The government has removed visa restrictions on tourist visas that required a two-month gap between consecutive visits for people from Gulf countries which is likely to boost medical tourism.[19] A visa-on-arrival scheme for tourists from select countries has been instituted which allows foreign nationals to stay in India for 30 days for medical reasons.[20] In 2016, citizens of Bangladesh, Afghanistan, Maldives, Republic of Korea and Nigeria availed the most medical visas.[21]

Language[edit]

Despite India's diversity of languages, English is an official language and is widely spoken by most people and almost universally by medical professionals. In Noida, a number of hospitals have hired language translators to make patients from Balkan and African countries feel more comfortable while at the same time helping in the facilitation of their treatment.[22]

A large number of medical tourism companies are facilitating foreigners, especially patients from Arabic-, Russian-, English-, and Bangla-speaking countries.[citation needed]

Statistics[edit]

In November 2019, a report from The Economic Times stated that of all medical tourist arrivals in India, Maharashtra receives 27%, Chennai receives around 15%, and Kerala receives nearly 5–7% of them.[2]

Russia[edit]

Russia Beyond notes that of the estimated 300,000 Russian medical tourists who travel worldwide every year for healthcare, India receives over 250,000 of them.[3]

See also[edit]

References[edit]

  1. ^ "Medical tourism companies turn to telemedicine in wake of Covid-19". Hindustan Times. Retrieved July 10, 2020.
  2. ^ a b c d Mabiyan, Rashmi (November 20, 2019). "Is India doing enough to carve a niche in medical tourism?". The Economic Times. Retrieved July 10, 2020.
  3. ^ a b Katz, Alexandra (April 16, 2015). "India emerges as new destination for Russian medical tourists". Retrieved February 12, 2020.
  4. ^ "Medical tourism companies turn to telemedicine in wake of Covid-19". Hindustan Times. 2020-05-16. Retrieved 2022-06-18.
  5. ^ "Centre liberalises e-Visa regime to make it more tourist friendly". The Economic Times. 2019-02-15. Retrieved 2019-03-14.
  6. ^ "Reason to smile". The Hindu. 2011-10-24. Archived from the original on 2013-06-10.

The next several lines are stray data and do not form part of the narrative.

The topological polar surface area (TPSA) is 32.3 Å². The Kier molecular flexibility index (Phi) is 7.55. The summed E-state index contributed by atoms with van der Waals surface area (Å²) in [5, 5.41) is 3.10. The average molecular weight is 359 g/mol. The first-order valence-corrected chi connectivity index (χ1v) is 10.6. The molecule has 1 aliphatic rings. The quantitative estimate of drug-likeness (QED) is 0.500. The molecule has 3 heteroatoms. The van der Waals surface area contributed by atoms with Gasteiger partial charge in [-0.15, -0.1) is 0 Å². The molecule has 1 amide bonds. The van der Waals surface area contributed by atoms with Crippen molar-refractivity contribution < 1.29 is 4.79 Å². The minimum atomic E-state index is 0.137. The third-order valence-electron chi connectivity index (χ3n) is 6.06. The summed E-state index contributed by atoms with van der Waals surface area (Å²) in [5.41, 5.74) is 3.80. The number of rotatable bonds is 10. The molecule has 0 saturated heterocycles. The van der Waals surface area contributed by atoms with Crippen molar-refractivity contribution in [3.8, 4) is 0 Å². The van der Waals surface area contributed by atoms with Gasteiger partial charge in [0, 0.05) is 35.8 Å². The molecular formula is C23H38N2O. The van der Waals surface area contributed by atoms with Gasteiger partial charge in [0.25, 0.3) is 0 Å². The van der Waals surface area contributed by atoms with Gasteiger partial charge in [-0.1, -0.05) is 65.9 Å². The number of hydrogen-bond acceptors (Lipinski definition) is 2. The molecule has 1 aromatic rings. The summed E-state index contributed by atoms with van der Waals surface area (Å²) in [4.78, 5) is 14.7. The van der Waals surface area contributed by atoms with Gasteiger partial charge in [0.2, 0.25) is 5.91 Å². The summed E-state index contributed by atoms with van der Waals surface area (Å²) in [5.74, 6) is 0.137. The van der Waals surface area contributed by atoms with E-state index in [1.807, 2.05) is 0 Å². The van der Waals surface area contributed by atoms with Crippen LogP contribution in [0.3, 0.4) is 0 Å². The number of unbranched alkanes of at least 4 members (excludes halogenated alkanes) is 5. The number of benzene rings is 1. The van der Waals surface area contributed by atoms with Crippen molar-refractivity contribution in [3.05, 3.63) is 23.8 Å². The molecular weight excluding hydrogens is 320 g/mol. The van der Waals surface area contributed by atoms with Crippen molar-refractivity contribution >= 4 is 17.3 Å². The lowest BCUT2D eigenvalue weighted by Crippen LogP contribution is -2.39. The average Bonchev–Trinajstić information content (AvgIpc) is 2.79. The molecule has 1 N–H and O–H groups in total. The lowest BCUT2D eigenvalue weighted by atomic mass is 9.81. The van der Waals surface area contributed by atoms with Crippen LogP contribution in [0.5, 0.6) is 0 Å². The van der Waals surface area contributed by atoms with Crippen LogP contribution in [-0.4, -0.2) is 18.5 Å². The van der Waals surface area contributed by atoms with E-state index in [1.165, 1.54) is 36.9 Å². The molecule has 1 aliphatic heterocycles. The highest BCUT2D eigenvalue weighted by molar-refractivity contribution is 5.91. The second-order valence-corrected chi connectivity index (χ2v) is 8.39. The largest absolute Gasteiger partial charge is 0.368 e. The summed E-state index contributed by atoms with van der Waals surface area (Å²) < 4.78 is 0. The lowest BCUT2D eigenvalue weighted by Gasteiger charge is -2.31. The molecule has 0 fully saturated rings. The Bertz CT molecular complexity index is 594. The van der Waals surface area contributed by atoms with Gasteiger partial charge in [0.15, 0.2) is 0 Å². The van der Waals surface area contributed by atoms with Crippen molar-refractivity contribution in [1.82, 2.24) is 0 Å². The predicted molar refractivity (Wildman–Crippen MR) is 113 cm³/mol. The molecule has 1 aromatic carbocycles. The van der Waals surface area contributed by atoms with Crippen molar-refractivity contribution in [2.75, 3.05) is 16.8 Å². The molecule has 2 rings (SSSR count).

7. ^ "Indian medical care goes global", Aljazeera.Net, June 18, 2006 Nov 11, 2006
  8. ^ Laurie Goering, "For big surgery, Delhi is dealing," The Chicago Tribune, March 28, 2008
  9. ^ "Archived copy". Archived from the original on 2012-07-28. Retrieved 2013-09-05.{{cite web}}: CS1 maint: archived copy as title (link)
  10. ^ a b c Hamid, Zubeda (20 August 2012). "The medical capital's place in history". The Hindu. Chennai. Retrieved 15 Sep 2012.
  11. ^ a b National Accreditation Board for Hospitals & Healthcare Providers. "Chennai – India's Health Capital". India Health Visit. Retrieved 1 Sep 2012.
  12. ^ "Chennai High: City gets most foreign tourists". The Times of India. Chennai. 27 August 2010. Archived from the original on 4 November 2012. Retrieved 11 Sep 2012.
  13. ^ "சென்னை இந்தியாவின் மருத்துவ தலைநகரா?". BBC Tamil. BBC. 12 April 2012. Retrieved 15 Sep 2012.
  14. ^ Porecha, Maitri (8 August 2012). "Long wait makes patients head south". Daily News & Analysis. Mumbai: DNAIndia.com. Retrieved 15 Sep 2012.
  15. ^ "Country's med capital to get 3,000 more beds". The Times of India. Chennai. 16 July 2011. Archived from the original on 29 April 2013. Retrieved 16 Sep 2012.
  16. ^ Rajan, Manoj (4 October 2011). "Foreigners flock to city for dental care". The Times of India. Chennai: The Times of India. Archived from the original on 26 December 2013. Retrieved 2 Jan 2013.
  17. ^ Manveena Suri (14 February 2019). "India wants to make medical tourism a $9 billion industry by 2020". CNN. Retrieved 2019-03-15.
  18. ^ एयरपोर्ट: मई 2022 तक तैयार होगा 3300 मीटर का रनवे, Amar Ujala, 18 Jul 2021.
  19. ^ "Easing of visa norms to boost medical tourism". The Times of India. 2012-12-05. Archived from the original on 2013-04-11.
  20. ^ "Visa-on-arrival". immigrationindia.nic.in. 2012-12-05.
  21. ^ "Medical tourism to keep pharma industry in good health: Study". dna. 20 February 2017. Retrieved 20 February 2017.
  22. ^ "Medical translators to aid foreign patients". The Times of India. 2013-01-24. Archived from the original on 2013-04-11.

Further reading[edit]